Do not compare: what lives is incomparable. by Osip Mandelstam
Osip Mandelstam
Do not compare: what lives is incomparable.
I felt a a kind of tender fear
as I took on the plains' equality
and the wide sky became my malady.

I summoned the air, my serving man,
expected from him services or news,
made ready to set out, sail on the arc
of expeditions that could never start.
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Little Albert, 1920 by Joyce Carol Oates
Joyce Carol Oates
I was Little Albert.
Nine months old in the famous film.
In a white cotton nightie, on a lab
table sitting upright
facing a camera.
Remember me? Sure.
You do.

First, you saw that I was a “curious” baby.
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Freedom by Langston Hughes
Langston Hughes
Freedom will not come
Today, this year
Nor ever
Through compromise and fear.

I have as much right
As the other fellow has
To stand
On my two feet
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Sex, Night by Alejandra Pizarnik
Alejandra Pizarnik
Once again, someone falls in their first falling–fall of two bodies, of two eyes, of four green eyes or eight green eyes if we count those born in the mirror (at midnight, in the purest fear, in the loss), you haven’t been able to recognize the voice of your dull silence, to see the earthly messages scrawled in the middle of one mad state, when the body is a glass and from ourselves and from the other we drink some kind of impossible water.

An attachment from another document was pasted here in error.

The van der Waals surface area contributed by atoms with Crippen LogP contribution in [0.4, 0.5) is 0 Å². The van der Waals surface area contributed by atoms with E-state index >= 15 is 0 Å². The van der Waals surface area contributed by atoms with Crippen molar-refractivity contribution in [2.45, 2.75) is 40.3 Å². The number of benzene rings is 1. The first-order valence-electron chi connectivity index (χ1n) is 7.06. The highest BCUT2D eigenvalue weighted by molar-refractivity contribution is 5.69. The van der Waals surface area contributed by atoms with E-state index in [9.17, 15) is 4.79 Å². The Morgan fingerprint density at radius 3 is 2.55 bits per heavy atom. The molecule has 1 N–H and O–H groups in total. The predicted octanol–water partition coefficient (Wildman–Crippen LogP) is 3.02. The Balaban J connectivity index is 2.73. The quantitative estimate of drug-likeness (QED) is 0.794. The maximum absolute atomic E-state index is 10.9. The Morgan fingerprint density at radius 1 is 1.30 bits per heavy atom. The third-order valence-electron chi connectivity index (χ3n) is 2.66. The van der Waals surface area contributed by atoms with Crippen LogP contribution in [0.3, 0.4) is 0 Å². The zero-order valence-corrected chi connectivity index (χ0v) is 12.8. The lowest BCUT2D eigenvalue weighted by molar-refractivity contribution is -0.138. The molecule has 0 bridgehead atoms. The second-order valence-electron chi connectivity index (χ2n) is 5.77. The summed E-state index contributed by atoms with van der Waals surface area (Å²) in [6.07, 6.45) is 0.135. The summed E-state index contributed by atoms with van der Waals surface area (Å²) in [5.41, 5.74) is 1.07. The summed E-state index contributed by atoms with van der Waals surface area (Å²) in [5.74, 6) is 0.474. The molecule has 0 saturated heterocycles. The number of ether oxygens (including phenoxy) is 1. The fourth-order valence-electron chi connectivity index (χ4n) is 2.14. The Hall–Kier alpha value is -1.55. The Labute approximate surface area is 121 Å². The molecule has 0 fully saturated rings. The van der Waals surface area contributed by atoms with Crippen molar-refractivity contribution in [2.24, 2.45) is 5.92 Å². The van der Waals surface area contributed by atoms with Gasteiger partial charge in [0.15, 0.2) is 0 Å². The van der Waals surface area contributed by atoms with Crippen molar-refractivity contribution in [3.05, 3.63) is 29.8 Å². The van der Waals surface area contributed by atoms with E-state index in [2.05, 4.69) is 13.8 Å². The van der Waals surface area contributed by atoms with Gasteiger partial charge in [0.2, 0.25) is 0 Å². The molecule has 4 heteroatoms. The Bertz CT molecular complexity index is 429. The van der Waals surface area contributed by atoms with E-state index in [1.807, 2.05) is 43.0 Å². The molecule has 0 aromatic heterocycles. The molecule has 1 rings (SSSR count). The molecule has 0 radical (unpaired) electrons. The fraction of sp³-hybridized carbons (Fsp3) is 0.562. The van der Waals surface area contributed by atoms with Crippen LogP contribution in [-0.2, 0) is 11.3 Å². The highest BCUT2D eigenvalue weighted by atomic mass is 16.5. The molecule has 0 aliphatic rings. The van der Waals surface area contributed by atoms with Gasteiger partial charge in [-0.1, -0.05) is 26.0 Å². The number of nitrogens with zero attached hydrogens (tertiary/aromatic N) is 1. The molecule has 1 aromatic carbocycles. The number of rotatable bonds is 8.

Desire needlessly spills on me a cursed liqueur. For my thirsty thirst, what can the promise of eyes do? I speak of something not in this world. I speak of someone whose purpose is elsewhere.
And I was naked in memory of the white night. Drunk and I made love all night, just like a sick dog.
Sometimes we suffer too much reality in the space of a single night. We get undressed, we’re horrified. We’re aware the mirror sounds like a watch, the mirror from which your cry will pour out, your laceration.
Night opens itself only once. It’s enough. You see. You’ve seen. Fear of being two in the mirror, and suddenly we’re four. We cry, we moan, my fear, my joy more horrible than my fear, my visceral words, my words are keys that lock me into a mirror, with you, but ever alone. And I am well aware what night is made of. We’ve fallen so completely into jaws that didn’t expect this sacrifice, this condemnation of my eyes which have seen. I speak of a discovery: felt the I in sex, sex in the I. I speak of burying everyday fear to secure the fear of an instant. The purest loss. But who’ll say: you don’t cry anymore at night? Because madness is also a lie. Like night. Like death.